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IT Negotiating Certain Terms in Contracts

 In Vogon International Limited v The Serious Fraud Office [2005], a dispute arose in relation to the interpretation of the payment terms in the contract between the parties.The Serious Fraud Office ("SFO") hired Vogan International Limited ("Vogon") to retrieve email data from computerised tapes used during a criminal investigation. Prior to entering into the agreement, Vogon calculated its estimated fee based upon number of completed backups. When Vogon later submitted its quotation to the SFO, the costs were determined in relation to number of completed Microsoft Exchange databases.Vogon processed 39 backups from the tapes provided by the SFO in relation to two Microsoft Exchange Databases.

 Vogon sent an invoice to the SFO for 314,375 for the 10 days' work needed to process the 39 backups.The SFO claimed that the sum due was based upon the number of completed Microsoft Exchange databases, so paid Vogon 22,500.

 The court ruled in the SFO's favour as follows: the word "database" had no single meaning and so it was necessary to consider the word in its contextual meaning; the question was not what the word "database" was capable of meaning, but what it meant within the contract; in the context of the quotation and the accompanying cover letter, all references to databases were references to a server; furthermore, Vogon's construction of "database" was commercially unlikely, given the difference between the resulting charges; Vogon could not claim a case of mistake or estoppel as this would be contrary to legal principle.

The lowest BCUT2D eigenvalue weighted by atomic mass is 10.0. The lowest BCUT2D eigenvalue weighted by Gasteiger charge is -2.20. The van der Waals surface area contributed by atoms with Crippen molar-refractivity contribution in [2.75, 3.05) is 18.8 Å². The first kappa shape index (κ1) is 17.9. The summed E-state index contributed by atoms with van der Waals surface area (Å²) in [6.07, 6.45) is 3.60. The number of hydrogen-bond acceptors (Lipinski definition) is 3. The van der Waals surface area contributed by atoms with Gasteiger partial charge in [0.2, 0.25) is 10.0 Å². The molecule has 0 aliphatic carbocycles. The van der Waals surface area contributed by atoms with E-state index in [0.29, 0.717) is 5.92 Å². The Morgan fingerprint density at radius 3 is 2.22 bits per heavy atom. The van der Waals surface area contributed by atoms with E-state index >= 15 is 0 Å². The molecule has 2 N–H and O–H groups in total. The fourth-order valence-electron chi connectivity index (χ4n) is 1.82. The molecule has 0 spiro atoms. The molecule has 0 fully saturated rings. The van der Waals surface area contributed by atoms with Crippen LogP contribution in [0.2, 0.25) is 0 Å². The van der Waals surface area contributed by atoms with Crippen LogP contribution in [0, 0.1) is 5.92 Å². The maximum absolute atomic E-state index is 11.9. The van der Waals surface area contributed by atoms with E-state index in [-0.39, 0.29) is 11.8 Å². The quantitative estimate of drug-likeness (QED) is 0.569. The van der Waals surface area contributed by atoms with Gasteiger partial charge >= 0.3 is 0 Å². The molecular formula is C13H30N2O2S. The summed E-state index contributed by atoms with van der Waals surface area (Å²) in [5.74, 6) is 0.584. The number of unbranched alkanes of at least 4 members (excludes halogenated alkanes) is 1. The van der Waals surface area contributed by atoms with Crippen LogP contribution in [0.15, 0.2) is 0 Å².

Vogon should pay the SFO's costs as Vogon's invoice for such a large sum had been dishonest and opportunistic.Vogon appealed this decision to the Court of Appeal ("CA"). The CA held that:-.the court was correct in its interpretation of the contract and awarding the SFO its costs; however, court was wrong to make a finding against Vogon that it had been dishonest and opportunistic where dishonesty had not been argued by the SFO nor did Vogon have the opportunity to defend itself against such findings.

 Comment : Parties should seek legal advice at the outset of negotiations. This could avoid excessive legal fees and save valuable time, in the event of a dispute.If you require further information contact us at:

 This Briefing Note does not provide a comprehensive or complete statement of the law relating to the issues discussed nor does it constitute legal advice. It is intended only to highlight general issues. Specialist legal advice should always be sought in relation to particular circumstances.

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By: Rosanna Cooper

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